Thursday, May 1, 2008

Ten Essential Baseball Books

Fellow blogger Alex Belth of Bronx Banter asked 55 serious baseball fans to name their 10 essential baseball books (read the entire post here). I don't know Alex and he didn't ask me for my thoughts, but I thought I'd jump on the bandwagon and provide my list.

As an obsessive, I've got over 250 baseball books in my library at home (actually, they're in boxes in my garage, sorted alphabetically by author so I can find them; I keep track of them using cool Mac software called Delicious Library).

Anyway, my list of 10 essential baseball books, organized into 10 topics.

1. General history: Every baseball fan should own a general history of the game. I have a strong affection for an old book called The Image of their Greatness by Lawrence Ritter, but it's been out of print for years. So I would recommend The Ultimate Baseball Book by Dan Okrent.

2. Business: Baseball fans should know about the business of baseball, and one recent book in particular give the clearest explanations of that subject--Moneyball by Michael Lewis. It's also a great story, told by a master storyteller.

3. Negro leagues: These leagues are as much a part of the history of the game as Babe Ruth, Kenesaw Mountain Landis, and Willie Mays. There are a number of wonderful books out there, and a lot of people still recommend the first book on the subject, Only the Ball Was White, which was published in the late 1960s. I think the more recent books do a better job describing what life in the Negro leagues was really like, so I'm going to recommend Shades of Glory: The Negro Leagues and the Story of African-American Baseball, edited by Lawrence Hogan.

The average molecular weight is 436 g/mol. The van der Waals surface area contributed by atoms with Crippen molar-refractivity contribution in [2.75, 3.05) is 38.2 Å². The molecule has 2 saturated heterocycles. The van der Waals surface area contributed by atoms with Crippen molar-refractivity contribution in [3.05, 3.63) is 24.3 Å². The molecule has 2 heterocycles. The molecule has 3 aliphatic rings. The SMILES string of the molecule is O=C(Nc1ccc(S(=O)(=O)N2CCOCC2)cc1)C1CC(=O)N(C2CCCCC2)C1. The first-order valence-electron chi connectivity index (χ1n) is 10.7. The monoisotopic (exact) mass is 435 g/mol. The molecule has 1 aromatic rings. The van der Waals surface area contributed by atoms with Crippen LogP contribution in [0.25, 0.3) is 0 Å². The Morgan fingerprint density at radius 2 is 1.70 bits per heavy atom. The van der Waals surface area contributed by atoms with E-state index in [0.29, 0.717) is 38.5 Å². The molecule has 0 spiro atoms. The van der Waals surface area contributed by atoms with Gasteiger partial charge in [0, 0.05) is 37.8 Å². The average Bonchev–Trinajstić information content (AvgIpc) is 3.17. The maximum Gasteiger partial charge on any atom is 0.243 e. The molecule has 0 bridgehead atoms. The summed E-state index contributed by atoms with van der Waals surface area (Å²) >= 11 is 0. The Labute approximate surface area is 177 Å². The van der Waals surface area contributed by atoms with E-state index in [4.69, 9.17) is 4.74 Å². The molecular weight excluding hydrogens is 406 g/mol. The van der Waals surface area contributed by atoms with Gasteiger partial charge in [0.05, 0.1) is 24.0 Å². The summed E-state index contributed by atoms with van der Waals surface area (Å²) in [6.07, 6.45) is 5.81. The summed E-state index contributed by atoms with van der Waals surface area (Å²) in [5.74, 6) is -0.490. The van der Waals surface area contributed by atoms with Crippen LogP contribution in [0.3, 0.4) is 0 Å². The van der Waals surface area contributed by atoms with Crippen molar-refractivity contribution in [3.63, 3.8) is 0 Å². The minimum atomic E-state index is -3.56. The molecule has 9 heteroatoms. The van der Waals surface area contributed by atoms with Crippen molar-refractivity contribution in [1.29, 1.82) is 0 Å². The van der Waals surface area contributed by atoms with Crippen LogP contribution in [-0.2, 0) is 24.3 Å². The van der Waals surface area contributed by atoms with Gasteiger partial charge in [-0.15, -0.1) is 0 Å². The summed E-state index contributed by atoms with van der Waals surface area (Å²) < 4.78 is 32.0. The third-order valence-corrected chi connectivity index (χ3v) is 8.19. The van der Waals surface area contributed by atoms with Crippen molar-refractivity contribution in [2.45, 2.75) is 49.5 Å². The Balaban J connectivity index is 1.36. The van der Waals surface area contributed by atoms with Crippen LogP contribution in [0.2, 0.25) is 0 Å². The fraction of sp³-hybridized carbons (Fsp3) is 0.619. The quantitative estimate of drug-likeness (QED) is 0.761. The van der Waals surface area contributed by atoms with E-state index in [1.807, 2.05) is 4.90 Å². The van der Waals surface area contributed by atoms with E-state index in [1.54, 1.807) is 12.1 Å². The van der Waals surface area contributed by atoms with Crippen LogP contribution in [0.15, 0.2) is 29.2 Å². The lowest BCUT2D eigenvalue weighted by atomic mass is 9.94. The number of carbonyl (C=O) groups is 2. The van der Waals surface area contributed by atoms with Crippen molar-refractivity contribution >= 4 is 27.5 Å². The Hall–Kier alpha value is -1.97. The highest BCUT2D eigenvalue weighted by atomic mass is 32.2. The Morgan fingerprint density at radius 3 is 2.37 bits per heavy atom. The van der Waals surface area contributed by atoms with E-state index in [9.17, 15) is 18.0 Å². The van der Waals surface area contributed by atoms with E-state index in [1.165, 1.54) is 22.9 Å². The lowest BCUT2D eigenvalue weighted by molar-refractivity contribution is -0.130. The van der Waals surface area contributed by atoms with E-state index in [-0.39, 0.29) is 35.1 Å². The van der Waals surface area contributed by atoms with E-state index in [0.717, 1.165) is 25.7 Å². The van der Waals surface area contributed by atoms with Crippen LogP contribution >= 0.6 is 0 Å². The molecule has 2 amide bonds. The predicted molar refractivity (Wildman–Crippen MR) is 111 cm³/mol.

4. Jackie Robinson: There's no shortage of books on the topic of Jackie Robinson and the breaking of baseball's color line, including a new book, Opening Day, about his first season. I'm going to recommend the first true study of the event--Baseball's Great Experiment by Jules Tygiel, now available in a new edition.

5. Statistics: The best statistical analysis year in, year out is produced by the gang at Baseball Prospectus. I recommend that everyone get the latest Baseball Prospectus annual, where they'll get analysis not only of stats but also of acquisitions, managerial decisions, and more. It really will change the way you look at baseball.

6. Essays: One of the best baseball writers of all time is Roger Angell, and you can't go wrong with any of his collections. I'll offer up one his book that anthologizes his writings: Once More Around the Ballpark

7. Biography: My favorite baseball biography isn't the classic biography of Babe Ruth by Robert Creamer, which a lot of people love, but rather the recent book Joe DiMaggio: The Hero's Life by Richard Ben Cramer. It presents an unvarnished portrait of what it was like to be the most famous ballplayer in America. A lot of people don't like it because it presents DiMaggio's flaws alongside his virtues, but that's exactly what I do like about it.

8. Autobiography: Lots to choose from here, but I'm going to go with a classic--Ball Four by Jim Bouton. It's smart, it's funny, it's revealing, and it drove baseball executives crazy when it was published in 1970.

9. Bill James: Bill James deserves a category all to himself because he has influenced so many of today's baseball writers and thinkers, everybody from columnist Rob Neyer to Oakland A's GM Billy Beane to myself. He has a new book out called The Bill James Gold Mine, but the book to get is The New Bill James Historical Baseball Abstract. It has everything: history, stats, player rankings, untold stories, you name it.

10. Fiction: I have to admit that I don't read much fiction, but I have read these four classic baseball novels--Shoeless Joe by W.P. Kinsella, The Natural by Bernard Malamud, The Southpaw by Mark Harris, and The Great American Novel by Philip Roth. I can't really pick between them, so I'm going just going to list all of them.

So there you go: the books you need to start or augment your baseball library. Happy reading!

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